Tuesday, June 23, 2009

Review: Angels & Demons

Written by Dan Brown
Simon & Schuster / Pocket Books, 2000; 570 pages

From the publisher's synopsis:
World-renowned Harvard symbologist Robert Langdon is summoned to a Swiss research facility to analyze a cryptic symbol seared into the chest of a murdered physicist. What he discovers is unimaginable: a deadly vendetta against the Catholic Church by a centuries-old underground organization – the Illuminati. Desperate to save the Vatican from a powerful time bomb, Langdon joins forces in Rome with the beautiful and mysterious scientist Vittoria Vetra. Together they embark on a frantic hunt through sealed crypts, dangerous catacombs, deserted cathedrals, and the most secretive vault on earth . . . the long-forgotten Illuminati lair.

When I read The Da Vinci Code several years ago, I liked it much more than I expected I would. It wasn't a great work of art, of course – Dan Brown's style is not the most elegant I've encountered. But it was a whopping good tale that moved fast and had interesting characters and lots of twists and turns and surprises. And that's pretty much all I ask of a thriller. The history and theology and science might not have passed muster with historians and theologians and scientists, but I knew going in that the book was fiction (that means "not real," folks) and it might play a little fast and loose with facts and accepted theories. I didn't mind that – I just enjoyed the ride.

So I expected at least a bit of a let-down when I picked up Brown's earlier work Angels & Demons. I mean, art historian Robert Langdon (the protagonist in both books) had already tracked down and preserved the bloodline of Jesus Christ. What could be more exciting than that? Well, how about saving the Vatican and possibly the rest of humanity from evil secret-society terrorists with anti-matter? (Sorry, I guess that might be a bit of a spoiler.) It would be hard to find a caper more thrilling than that, now wouldn't it? And then there's that jumping-out-of-a-helicopter-without-a-parachute trick, too. Take that, Douglas Preston!

Seriously, folks – I enjoyed this one just as much as the first Robert Langdon escapade. (OK, technically, this was the first one, I know.) It's set mostly in Rome, one of my favorite cities (even though I've never been there), all that anti-matter nonsense gives it a science fiction-y feel (one of my favorite genres), and it's all about Renaissance art, one of my favorite periods (even though I'm not actually quite that old). There's more than one mystery to be solved, just as there was in Da Vinci; but this time I didn't figure everything out quite so fast. And it's written in a play-by-play, minute-to-minute style that leaves you breathless after every short chapter – wondering just what astounding, implausible and life-threatening thrills Langdon will be involved in on the next page.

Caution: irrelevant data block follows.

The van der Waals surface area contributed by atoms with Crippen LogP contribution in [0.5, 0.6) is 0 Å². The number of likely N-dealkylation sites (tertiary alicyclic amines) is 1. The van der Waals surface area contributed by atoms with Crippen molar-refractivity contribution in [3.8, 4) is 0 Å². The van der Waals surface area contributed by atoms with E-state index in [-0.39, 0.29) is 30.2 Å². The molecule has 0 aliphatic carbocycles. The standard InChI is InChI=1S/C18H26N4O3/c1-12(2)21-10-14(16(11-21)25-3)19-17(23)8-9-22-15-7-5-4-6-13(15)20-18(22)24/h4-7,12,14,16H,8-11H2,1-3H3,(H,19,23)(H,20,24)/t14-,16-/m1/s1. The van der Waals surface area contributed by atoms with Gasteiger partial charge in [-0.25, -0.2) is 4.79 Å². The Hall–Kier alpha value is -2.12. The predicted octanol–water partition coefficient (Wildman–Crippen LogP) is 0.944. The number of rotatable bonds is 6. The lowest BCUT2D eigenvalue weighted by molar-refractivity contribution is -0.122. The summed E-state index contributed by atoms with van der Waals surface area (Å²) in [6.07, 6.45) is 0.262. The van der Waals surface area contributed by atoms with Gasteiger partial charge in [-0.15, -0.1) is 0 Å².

Would I recommend it? Well, sure. Why not? It's a fun read, if you don't take it too seriously. And if you don't mind more than a little gore and mayhem. I don't usually enjoy books with a lot of violence, but it didn't bother me here – maybe because the whole thing was so improbable, it didn't seem real enough to be upsetting (but you've been warned). The thing that really made my blood run cold was all that trashing of the Vatican library!


  1. I thought this book was fun, even thought the ending was a little over the top.

  2. I liked this book too. And I loved the Rome setting. I don't know if you've seen the movie, but it was fun seeing the Vatican library on screen - and yes, it will still make you want to pull your hair out!

  3. I enjoyed this book way more than DaVinci Code!! I look forward to reading his new one!

  4. Also liked this one more than The DaVinci Code. I think the short chapters make you want to keep going as he ends them on a climax every time! Just came across your blog & will be following :o)


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